Infiltrating ductal carcinoma of the generic type is the most common breast cancer type. It represents about 78 percent of all cases.

The term ‘infiltrating’ and ‘invasive’ are related to the cancer stage. A ductal carcinoma is termed infiltrating if it infiltrates the duct wall. But, if the cancer cells are found beyond the duct wall and start invading the surrounding tissue, then it is invasive ductal carcinoma

Read about invasive breast cancer.

Since, an invasive ductal carcinoma suggests a more serious and aggressive situation, the survival rates are most likely slightly lower. The 5-year survival rate for invasive ductal carcinoma is found to be 94.9 percent.

Infiltrating/invasive lobular carcinoma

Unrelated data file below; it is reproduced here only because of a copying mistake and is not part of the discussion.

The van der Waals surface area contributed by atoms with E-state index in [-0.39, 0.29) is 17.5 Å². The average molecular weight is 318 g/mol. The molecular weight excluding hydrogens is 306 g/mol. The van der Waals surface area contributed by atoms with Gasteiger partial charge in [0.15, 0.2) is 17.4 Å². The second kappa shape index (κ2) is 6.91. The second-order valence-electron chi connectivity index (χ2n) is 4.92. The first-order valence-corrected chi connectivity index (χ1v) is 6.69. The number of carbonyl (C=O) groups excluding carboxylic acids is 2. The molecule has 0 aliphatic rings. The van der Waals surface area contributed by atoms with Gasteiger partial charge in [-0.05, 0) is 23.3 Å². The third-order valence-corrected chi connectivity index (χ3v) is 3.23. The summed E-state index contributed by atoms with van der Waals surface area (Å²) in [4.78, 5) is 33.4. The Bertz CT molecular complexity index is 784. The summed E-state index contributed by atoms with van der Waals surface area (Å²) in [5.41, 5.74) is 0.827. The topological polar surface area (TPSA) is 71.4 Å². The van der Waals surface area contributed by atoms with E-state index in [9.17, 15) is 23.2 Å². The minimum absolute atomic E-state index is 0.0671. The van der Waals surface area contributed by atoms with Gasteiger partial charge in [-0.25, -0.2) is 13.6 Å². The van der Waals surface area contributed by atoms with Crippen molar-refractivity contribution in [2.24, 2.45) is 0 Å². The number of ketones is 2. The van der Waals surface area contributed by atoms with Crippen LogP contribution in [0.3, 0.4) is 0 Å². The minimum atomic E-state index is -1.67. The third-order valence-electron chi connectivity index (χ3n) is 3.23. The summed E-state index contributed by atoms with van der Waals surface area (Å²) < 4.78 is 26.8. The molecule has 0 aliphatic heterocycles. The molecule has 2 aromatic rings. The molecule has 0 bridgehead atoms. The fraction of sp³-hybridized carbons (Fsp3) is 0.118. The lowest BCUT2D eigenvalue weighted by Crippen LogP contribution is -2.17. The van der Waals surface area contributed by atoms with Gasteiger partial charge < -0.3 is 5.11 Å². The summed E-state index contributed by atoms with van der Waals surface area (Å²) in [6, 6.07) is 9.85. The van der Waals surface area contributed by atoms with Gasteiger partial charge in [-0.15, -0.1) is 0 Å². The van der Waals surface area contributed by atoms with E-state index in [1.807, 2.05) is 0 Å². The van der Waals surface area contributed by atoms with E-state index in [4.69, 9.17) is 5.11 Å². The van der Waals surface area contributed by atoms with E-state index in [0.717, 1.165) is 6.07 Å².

Infiltrating lobular carcinoma (ILC) appears as a minor thickening in the upper-outer breast quadrant. These tumors originate mostly in the breast lobules (mammary glands).

Invasive lobular cancer is a less common cancer than the invasive ductal cancer and accounts for about 10 percent of all invasive breast cancer cases. Survival rates for these types of cancers range from about 77 to 93 percent.

Mucinous or colloid breast carcinoma

Mucinous breast carcinoma is responsible for poorly defined cells and a lot of mucus production. This type of cancer is very rare and accounts for only 2 percent of breast cancers. The survival rate for mucinous breast carcinoma is about 90 percent because mucinous breast cancer rarely spreads to the lymph nodes.

Medullary breast carcinoma